At 9am the shift team received a 5th alert again through an Alarm Phone member. The shift team managed to get into touch with the travellers directly. They were 40 persons travelling toward Chios and in panic, as the waves were extremely high, but the boat was still moving. They gave us their coordinates and the number of a family member of one of the travellers. We tried to hold contact with the boat, but the phone was switched off during the next hour. At 11.58am the family member informed us that the boat had been saved by the Greek Coastguard.

On Wednesday afternoon, we worked on three cases (cases 6, 7 and 8) in the north of Lesvos. In two cases (6 and 8) we had no exact information about the number of persons on board and the exact situation, but we could pass on coordinates to the Greek coastguard. In case 8, the contact person confirmed the rescue through the coastguard and in case 6 we managed to reach the travellers directly, who did not seem to be in a situation of distress (anymore). In case 7, a group of 36 persons with 16 children had unwillingly stopped their journey, due to a lack of fuel. Shortly after the alert had reached us, the Greek coastguard rescued the travellers.
Credibility: UP DOWN 0
Layers »
  • Border police patrols
    While the exact location of patrols is of course constantly changing, this line indicates the approximate boundary routinely patrolled by border guards’ naval assets. In the open sea, it usually correspond to the outer extent of the contiguous zone, the area in which “State may exercise the control necessary to prevent infringement of its customs, fiscal, immigration or sanitary laws” (UNCLOS, art. 33). Data source: interviews with border police officials.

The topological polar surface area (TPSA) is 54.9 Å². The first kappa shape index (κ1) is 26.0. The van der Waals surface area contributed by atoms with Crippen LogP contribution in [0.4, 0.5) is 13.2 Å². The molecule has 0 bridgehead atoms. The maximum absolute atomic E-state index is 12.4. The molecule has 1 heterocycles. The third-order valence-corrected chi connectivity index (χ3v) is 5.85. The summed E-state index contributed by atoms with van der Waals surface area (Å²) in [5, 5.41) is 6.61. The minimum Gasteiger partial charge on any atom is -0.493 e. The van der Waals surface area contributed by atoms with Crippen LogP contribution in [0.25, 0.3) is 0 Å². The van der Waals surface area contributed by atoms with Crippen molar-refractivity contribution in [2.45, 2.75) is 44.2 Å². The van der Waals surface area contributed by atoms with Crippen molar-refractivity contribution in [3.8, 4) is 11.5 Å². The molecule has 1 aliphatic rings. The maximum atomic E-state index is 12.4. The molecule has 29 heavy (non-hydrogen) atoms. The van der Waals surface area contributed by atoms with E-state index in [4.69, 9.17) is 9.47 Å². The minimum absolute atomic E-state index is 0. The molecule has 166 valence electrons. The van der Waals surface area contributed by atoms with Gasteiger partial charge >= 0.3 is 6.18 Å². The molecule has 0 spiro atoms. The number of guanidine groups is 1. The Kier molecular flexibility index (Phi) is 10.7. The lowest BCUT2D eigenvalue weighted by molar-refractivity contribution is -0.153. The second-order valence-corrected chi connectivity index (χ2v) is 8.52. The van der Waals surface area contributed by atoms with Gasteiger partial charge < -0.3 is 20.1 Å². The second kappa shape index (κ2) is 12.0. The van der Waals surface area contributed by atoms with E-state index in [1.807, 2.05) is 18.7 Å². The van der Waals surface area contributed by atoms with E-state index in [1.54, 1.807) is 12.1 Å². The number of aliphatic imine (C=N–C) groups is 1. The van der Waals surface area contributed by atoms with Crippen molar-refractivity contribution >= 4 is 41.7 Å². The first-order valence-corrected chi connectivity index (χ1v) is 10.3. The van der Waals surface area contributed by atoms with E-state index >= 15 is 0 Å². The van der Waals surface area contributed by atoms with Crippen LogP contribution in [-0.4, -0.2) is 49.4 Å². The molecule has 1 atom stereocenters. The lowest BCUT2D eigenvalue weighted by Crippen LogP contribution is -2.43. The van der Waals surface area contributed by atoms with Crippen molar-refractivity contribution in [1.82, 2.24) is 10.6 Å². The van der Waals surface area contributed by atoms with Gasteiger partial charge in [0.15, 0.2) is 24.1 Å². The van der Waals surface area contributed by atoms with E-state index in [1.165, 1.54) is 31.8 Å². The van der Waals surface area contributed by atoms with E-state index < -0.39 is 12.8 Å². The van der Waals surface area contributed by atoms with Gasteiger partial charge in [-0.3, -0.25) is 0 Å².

• Coastal radars
    Approximate radar beam range covered by coastal radars operating in the frame of national marine traffic monitoring systems. The actual beam depends from several different parameters (including the type of object to be detected). Data source: Finmeccanica.
  • Exclusive Economic Zone
    Maritime area beyond and adjacent to the territorial sea in which the coastal state exercises sovereign rights for the purposes of exploring and exploiting, conserving and managing the natural resources, whether living or non-living, the seabed and its subsoil and the superjacent waters. Its breadth is 200 nautical miles from the straight baselines from which the territorial sea is measured (UNCLOS, Arts. 55, 56 and 57). Data source: Juan Luis Suárez de Vivero, Atlas of the European Seas and Oceans
  • Frontex operations
    Frontex has, in the past few years, carried out several sea operations at the maritime borders of the EU. The blue shapes indicate the approximate extend of these operations. Data source: Migreurop Altas.
  • Mobile phone coverage
    Global System for Mobile Communications (GSM) network coverage. Data source: Collins Mobile Coverage.
  • Oil and gas platforms
    Oil and gas platforms in the Mediterranean. Data source:
  • Search and Rescue Zone
    An area of defined dimensions within which a given state is has the responsibility to co-ordinate Search and Rescue operations, i.e. the search for, and provision of aid to, persons, ships or other craft which are, or are feared to be, in distress or imminent danger. Data source: IMO availability of search and rescue (SAR) services - SAR.8/Circ.3, 17 June 2011.
  • Territorial Waters
    A belt of sea (usually extending up to 12 nautical miles) upon which the sovereignty of a coastal State extends (UNCLOS, Art. 2). Data source: Juan Luis Suárez de Vivero, Atlas of the European Seas and Oceans